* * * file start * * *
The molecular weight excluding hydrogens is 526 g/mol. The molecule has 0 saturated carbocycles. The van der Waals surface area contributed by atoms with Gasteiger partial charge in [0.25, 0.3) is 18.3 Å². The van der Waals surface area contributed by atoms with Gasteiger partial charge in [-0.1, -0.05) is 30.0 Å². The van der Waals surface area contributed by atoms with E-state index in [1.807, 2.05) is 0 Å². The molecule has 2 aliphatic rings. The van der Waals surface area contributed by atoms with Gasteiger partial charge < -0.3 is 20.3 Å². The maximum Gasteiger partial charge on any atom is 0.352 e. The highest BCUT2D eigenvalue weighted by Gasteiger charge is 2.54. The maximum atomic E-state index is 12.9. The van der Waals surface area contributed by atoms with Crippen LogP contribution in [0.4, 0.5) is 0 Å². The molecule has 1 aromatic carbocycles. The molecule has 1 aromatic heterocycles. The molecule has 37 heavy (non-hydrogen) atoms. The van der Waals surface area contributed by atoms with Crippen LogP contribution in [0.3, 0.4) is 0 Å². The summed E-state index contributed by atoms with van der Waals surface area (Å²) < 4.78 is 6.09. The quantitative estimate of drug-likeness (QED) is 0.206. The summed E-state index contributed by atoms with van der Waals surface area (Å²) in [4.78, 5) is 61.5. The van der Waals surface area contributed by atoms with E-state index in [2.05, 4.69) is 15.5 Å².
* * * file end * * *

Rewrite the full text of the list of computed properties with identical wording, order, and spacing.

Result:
The molecular weight excluding hydrogens is 526 g/mol. The molecule has 0 saturated carbocycles. The van der Waals surface area contributed by atoms with Gasteiger partial charge in [0.25, 0.3) is 18.3 Å². The van der Waals surface area contributed by atoms with Gasteiger partial charge in [-0.1, -0.05) is 30.0 Å². The van der Waals surface area contributed by atoms with E-state index in [1.807, 2.05) is 0 Å². The molecule has 2 aliphatic rings. The van der Waals surface area contributed by atoms with Gasteiger partial charge < -0.3 is 20.3 Å². The maximum Gasteiger partial charge on any atom is 0.352 e. The highest BCUT2D eigenvalue weighted by Gasteiger charge is 2.54. The maximum atomic E-state index is 12.9. The van der Waals surface area contributed by atoms with Crippen LogP contribution in [0.4, 0.5) is 0 Å². The molecule has 1 aromatic carbocycles. The molecule has 1 aromatic heterocycles. The molecule has 37 heavy (non-hydrogen) atoms. The van der Waals surface area contributed by atoms with Crippen LogP contribution in [0.3, 0.4) is 0 Å². The summed E-state index contributed by atoms with van der Waals surface area (Å²) < 4.78 is 6.09. The quantitative estimate of drug-likeness (QED) is 0.206. The summed E-state index contributed by atoms with van der Waals surface area (Å²) in [4.78, 5) is 61.5. The van der Waals surface area contributed by atoms with E-state index in [2.05, 4.69) is 15.5 Å².